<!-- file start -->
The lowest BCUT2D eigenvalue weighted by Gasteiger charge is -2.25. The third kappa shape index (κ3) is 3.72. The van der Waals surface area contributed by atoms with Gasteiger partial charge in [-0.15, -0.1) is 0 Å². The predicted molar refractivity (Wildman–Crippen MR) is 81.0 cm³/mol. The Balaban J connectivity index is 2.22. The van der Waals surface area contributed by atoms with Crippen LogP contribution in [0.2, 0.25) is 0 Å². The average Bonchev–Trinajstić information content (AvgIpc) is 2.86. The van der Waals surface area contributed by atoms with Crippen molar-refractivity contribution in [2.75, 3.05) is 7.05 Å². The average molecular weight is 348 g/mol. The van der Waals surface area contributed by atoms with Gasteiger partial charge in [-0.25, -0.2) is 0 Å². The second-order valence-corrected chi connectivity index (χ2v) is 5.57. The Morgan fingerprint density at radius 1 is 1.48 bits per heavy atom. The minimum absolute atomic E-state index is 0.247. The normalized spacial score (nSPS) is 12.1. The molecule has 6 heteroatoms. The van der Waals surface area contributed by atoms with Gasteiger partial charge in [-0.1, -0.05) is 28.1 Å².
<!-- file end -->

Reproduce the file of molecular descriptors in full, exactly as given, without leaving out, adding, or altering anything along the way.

The lowest BCUT2D eigenvalue weighted by Gasteiger charge is -2.25. The third kappa shape index (κ3) is 3.72. The van der Waals surface area contributed by atoms with Gasteiger partial charge in [-0.15, -0.1) is 0 Å². The predicted molar refractivity (Wildman–Crippen MR) is 81.0 cm³/mol. The Balaban J connectivity index is 2.22. The van der Waals surface area contributed by atoms with Crippen LogP contribution in [0.2, 0.25) is 0 Å². The average Bonchev–Trinajstić information content (AvgIpc) is 2.86. The van der Waals surface area contributed by atoms with Crippen molar-refractivity contribution in [2.75, 3.05) is 7.05 Å². The average molecular weight is 348 g/mol. The van der Waals surface area contributed by atoms with Gasteiger partial charge in [-0.25, -0.2) is 0 Å². The second-order valence-corrected chi connectivity index (χ2v) is 5.57. The Morgan fingerprint density at radius 1 is 1.48 bits per heavy atom. The minimum absolute atomic E-state index is 0.247. The normalized spacial score (nSPS) is 12.1. The molecule has 6 heteroatoms. The van der Waals surface area contributed by atoms with Gasteiger partial charge in [-0.1, -0.05) is 28.1 Å².